State History
Learn about the history of Georgia and find fun and interesting things to do and see all across Georgia. We've also found the best books, guides, websites, and other resources to make your study of Georgia fun and educational.
Things to See & Do in Georgia
Ocmulgee National Monument
Ocmulgee is a memorial to the antiquity of man in this corner of the North American continent. The National Monument preserves a continuous record of human life in the Southeast from the earliest times to the present. From Ice-Age hunters to the Muscogee (Creek) people of historic times, there is evidence here of 12,000 years of human habitation. The Monument today consists of two units separated by two miles of riverine wetlands along the Ocmulgee River. The Main Unit is adjacent to the city of Macon, an urban area with a population of 118,000. The isolated Lamar Mounds and Village Unit can be visited by special permit.
Fort Pulaski National Monument
The defining events of Fort Pulaski occurred during the American Civil War. In April of 1862, Union troops directed rifled cannon fire at the fort breaching the southeast angle. Immediately after capturing the fort, Union Major General David Hunter, an ardent abolitionist, ordered the release of area slaves. Many were recruited into the Union army comprising the First South Carolina Colored Regiment. The park includes scenic marsh and uplands that support a variety of animal life characteristic of southern barrier islands. White-tailed deer, alligators, and raccoons as well as resident and migratory birds grace the landscape. Spanish moss drapes from yaupon holly bushes and vegetation includes cabbage palms, various wetland grasses, and a variety of temperate hardwood and pine trees. Fort Pulaski is located about fifteen miles east of Savannah.
Kennesaw Mountain National Battlefield Park
Kennesaw Mountain Battlefield is a 2,888 acre National Battlefield that preserves a Civil War battleground of the Atlanta Campaign. The battle was fought here from June 18, 1864 until July 2, 1864. Shermans army consisted of 100,000 men, 254 guns and 35,000 horses. Johnstons army had 50,000 men and 187 guns. Over 67,000 soldiers were killed, wounded and captured during the Campaign. While walking some of the 17.3 miles of interpretive walking trails you will see historic earthworks, cannon emplacements and various interpretive signs. The 2,888 acre park includes the site of some of the heaviest fighting of the Atlanta Campaign of the Civil War. The park was set aside as an important cultural property dedicated to public inspiration and interpretation of the significant historic events that occurred here.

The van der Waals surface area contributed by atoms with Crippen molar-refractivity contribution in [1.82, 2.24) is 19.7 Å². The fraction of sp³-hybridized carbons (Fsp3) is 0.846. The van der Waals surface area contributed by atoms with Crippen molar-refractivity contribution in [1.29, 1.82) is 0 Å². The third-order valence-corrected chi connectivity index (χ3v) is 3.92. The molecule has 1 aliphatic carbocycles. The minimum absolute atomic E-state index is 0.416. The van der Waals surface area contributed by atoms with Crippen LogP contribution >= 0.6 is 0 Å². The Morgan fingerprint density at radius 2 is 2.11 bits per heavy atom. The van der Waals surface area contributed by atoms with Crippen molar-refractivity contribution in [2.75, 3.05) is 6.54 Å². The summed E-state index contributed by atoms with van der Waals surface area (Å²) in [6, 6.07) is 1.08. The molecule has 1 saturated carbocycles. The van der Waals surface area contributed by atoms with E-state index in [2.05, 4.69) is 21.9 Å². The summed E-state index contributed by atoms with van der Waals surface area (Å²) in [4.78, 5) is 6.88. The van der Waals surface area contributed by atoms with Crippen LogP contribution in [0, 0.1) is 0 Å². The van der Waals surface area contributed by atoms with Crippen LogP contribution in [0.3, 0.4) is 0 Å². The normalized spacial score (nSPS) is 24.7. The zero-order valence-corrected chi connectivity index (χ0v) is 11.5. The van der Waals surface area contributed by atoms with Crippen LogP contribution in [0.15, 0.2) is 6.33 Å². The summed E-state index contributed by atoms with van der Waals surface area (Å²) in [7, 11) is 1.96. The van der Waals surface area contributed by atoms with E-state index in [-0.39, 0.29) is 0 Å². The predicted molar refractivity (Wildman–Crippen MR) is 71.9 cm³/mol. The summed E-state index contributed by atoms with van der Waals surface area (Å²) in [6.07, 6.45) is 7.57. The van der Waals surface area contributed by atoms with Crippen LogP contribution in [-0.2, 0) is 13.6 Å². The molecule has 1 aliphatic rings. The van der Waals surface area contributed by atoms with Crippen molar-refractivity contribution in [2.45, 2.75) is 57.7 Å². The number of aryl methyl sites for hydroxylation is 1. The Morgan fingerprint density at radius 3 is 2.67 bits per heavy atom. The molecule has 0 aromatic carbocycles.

Atlanta History Center
Explore award-winning exhibitions in the Atlanta History Museum, a two-story facility with 30,000 square feet of exhibition space, an 118-seat theater, a museum shop, The Coca-Cola Cafe, and classrooms. Collection includes objects dating from the early 19th century to the present. At its core are those items that refer to the history of Atlanta and its environs, but the collection also includes items that refer to the history of Georgia, the South and the nation. The collection also includes historic homes and gardens.
Fort Frederica National Monument